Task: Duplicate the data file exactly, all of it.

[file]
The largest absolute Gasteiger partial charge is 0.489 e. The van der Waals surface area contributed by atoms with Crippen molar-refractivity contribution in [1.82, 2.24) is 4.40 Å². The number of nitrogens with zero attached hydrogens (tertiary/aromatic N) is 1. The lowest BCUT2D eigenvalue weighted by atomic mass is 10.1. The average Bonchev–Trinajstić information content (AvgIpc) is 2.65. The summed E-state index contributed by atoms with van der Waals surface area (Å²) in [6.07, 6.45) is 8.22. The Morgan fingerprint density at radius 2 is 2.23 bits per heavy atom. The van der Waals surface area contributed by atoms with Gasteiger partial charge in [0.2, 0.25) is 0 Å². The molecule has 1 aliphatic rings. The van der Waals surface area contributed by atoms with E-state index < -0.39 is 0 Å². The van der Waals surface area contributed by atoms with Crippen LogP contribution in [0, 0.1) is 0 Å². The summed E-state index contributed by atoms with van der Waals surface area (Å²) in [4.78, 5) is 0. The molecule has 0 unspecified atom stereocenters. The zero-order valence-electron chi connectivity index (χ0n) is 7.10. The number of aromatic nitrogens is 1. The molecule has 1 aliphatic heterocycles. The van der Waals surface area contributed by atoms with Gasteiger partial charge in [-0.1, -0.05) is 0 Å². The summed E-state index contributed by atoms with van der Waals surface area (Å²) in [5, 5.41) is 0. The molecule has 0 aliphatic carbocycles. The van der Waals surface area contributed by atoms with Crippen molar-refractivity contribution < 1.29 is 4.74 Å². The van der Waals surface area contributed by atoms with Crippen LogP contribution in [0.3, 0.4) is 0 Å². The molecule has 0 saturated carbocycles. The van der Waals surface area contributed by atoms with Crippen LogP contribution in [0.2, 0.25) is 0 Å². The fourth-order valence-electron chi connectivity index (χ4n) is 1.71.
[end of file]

The largest absolute Gasteiger partial charge is 0.489 e. The van der Waals surface area contributed by atoms with Crippen molar-refractivity contribution in [1.82, 2.24) is 4.40 Å². The number of nitrogens with zero attached hydrogens (tertiary/aromatic N) is 1. The lowest BCUT2D eigenvalue weighted by atomic mass is 10.1. The average Bonchev–Trinajstić information content (AvgIpc) is 2.65. The summed E-state index contributed by atoms with van der Waals surface area (Å²) in [6.07, 6.45) is 8.22. The Morgan fingerprint density at radius 2 is 2.23 bits per heavy atom. The van der Waals surface area contributed by atoms with Gasteiger partial charge in [0.2, 0.25) is 0 Å². The molecule has 1 aliphatic rings. The van der Waals surface area contributed by atoms with E-state index < -0.39 is 0 Å². The van der Waals surface area contributed by atoms with Crippen LogP contribution in [0, 0.1) is 0 Å². The summed E-state index contributed by atoms with van der Waals surface area (Å²) in [4.78, 5) is 0. The molecule has 0 unspecified atom stereocenters. The zero-order valence-electron chi connectivity index (χ0n) is 7.10. The number of aromatic nitrogens is 1. The molecule has 1 aliphatic heterocycles. The van der Waals surface area contributed by atoms with Gasteiger partial charge in [-0.1, -0.05) is 0 Å². The summed E-state index contributed by atoms with van der Waals surface area (Å²) in [5, 5.41) is 0. The molecule has 0 aliphatic carbocycles. The van der Waals surface area contributed by atoms with Crippen molar-refractivity contribution < 1.29 is 4.74 Å². The van der Waals surface area contributed by atoms with Crippen LogP contribution in [0.3, 0.4) is 0 Å². The molecule has 0 saturated carbocycles. The van der Waals surface area contributed by atoms with Crippen LogP contribution in [0.2, 0.25) is 0 Å². The fourth-order valence-electron chi connectivity index (χ4n) is 1.71.